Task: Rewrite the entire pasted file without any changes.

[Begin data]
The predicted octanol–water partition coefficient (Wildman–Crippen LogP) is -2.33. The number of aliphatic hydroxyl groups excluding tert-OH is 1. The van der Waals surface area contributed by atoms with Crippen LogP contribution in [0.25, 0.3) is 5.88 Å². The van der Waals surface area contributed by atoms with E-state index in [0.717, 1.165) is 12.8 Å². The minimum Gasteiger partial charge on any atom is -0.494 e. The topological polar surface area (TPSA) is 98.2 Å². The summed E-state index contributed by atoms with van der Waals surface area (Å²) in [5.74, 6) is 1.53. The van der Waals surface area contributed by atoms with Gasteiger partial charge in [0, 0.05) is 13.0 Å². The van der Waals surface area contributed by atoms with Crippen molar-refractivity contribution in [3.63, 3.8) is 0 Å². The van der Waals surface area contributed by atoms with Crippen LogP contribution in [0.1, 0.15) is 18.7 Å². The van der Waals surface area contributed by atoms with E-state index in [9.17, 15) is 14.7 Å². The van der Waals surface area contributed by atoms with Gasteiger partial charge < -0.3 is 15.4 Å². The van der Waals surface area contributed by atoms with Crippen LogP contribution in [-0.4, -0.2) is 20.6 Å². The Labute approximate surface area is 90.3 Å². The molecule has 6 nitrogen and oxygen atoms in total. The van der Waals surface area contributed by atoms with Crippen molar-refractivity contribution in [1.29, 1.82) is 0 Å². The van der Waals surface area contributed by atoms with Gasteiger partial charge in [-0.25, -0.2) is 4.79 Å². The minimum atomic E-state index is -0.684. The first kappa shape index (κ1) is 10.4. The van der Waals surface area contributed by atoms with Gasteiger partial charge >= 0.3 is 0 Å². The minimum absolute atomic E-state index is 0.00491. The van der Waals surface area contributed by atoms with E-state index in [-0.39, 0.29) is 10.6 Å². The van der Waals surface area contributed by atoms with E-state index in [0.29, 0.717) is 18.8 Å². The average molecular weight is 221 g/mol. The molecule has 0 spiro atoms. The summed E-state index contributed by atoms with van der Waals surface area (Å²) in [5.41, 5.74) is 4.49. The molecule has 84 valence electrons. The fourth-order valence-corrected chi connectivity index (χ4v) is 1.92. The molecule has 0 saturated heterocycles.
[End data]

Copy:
The predicted octanol–water partition coefficient (Wildman–Crippen LogP) is -2.33. The number of aliphatic hydroxyl groups excluding tert-OH is 1. The van der Waals surface area contributed by atoms with Crippen LogP contribution in [0.25, 0.3) is 5.88 Å². The van der Waals surface area contributed by atoms with E-state index in [0.717, 1.165) is 12.8 Å². The minimum Gasteiger partial charge on any atom is -0.494 e. The topological polar surface area (TPSA) is 98.2 Å². The summed E-state index contributed by atoms with van der Waals surface area (Å²) in [5.74, 6) is 1.53. The van der Waals surface area contributed by atoms with Gasteiger partial charge in [0, 0.05) is 13.0 Å². The van der Waals surface area contributed by atoms with Crippen molar-refractivity contribution in [3.63, 3.8) is 0 Å². The van der Waals surface area contributed by atoms with Crippen LogP contribution in [0.1, 0.15) is 18.7 Å². The van der Waals surface area contributed by atoms with E-state index in [9.17, 15) is 14.7 Å². The van der Waals surface area contributed by atoms with Gasteiger partial charge < -0.3 is 15.4 Å². The van der Waals surface area contributed by atoms with Crippen LogP contribution in [-0.4, -0.2) is 20.6 Å². The Labute approximate surface area is 90.3 Å². The molecule has 6 nitrogen and oxygen atoms in total. The van der Waals surface area contributed by atoms with Crippen molar-refractivity contribution in [1.29, 1.82) is 0 Å². The van der Waals surface area contributed by atoms with Gasteiger partial charge in [-0.25, -0.2) is 4.79 Å². The minimum atomic E-state index is -0.684. The first kappa shape index (κ1) is 10.4. The van der Waals surface area contributed by atoms with Gasteiger partial charge >= 0.3 is 0 Å². The minimum absolute atomic E-state index is 0.00491. The van der Waals surface area contributed by atoms with E-state index in [-0.39, 0.29) is 10.6 Å². The van der Waals surface area contributed by atoms with E-state index in [0.29, 0.717) is 18.8 Å². The average molecular weight is 221 g/mol. The molecule has 0 spiro atoms. The summed E-state index contributed by atoms with van der Waals surface area (Å²) in [5.41, 5.74) is 4.49. The molecule has 84 valence electrons. The fourth-order valence-corrected chi connectivity index (χ4v) is 1.92. The molecule has 0 saturated heterocycles.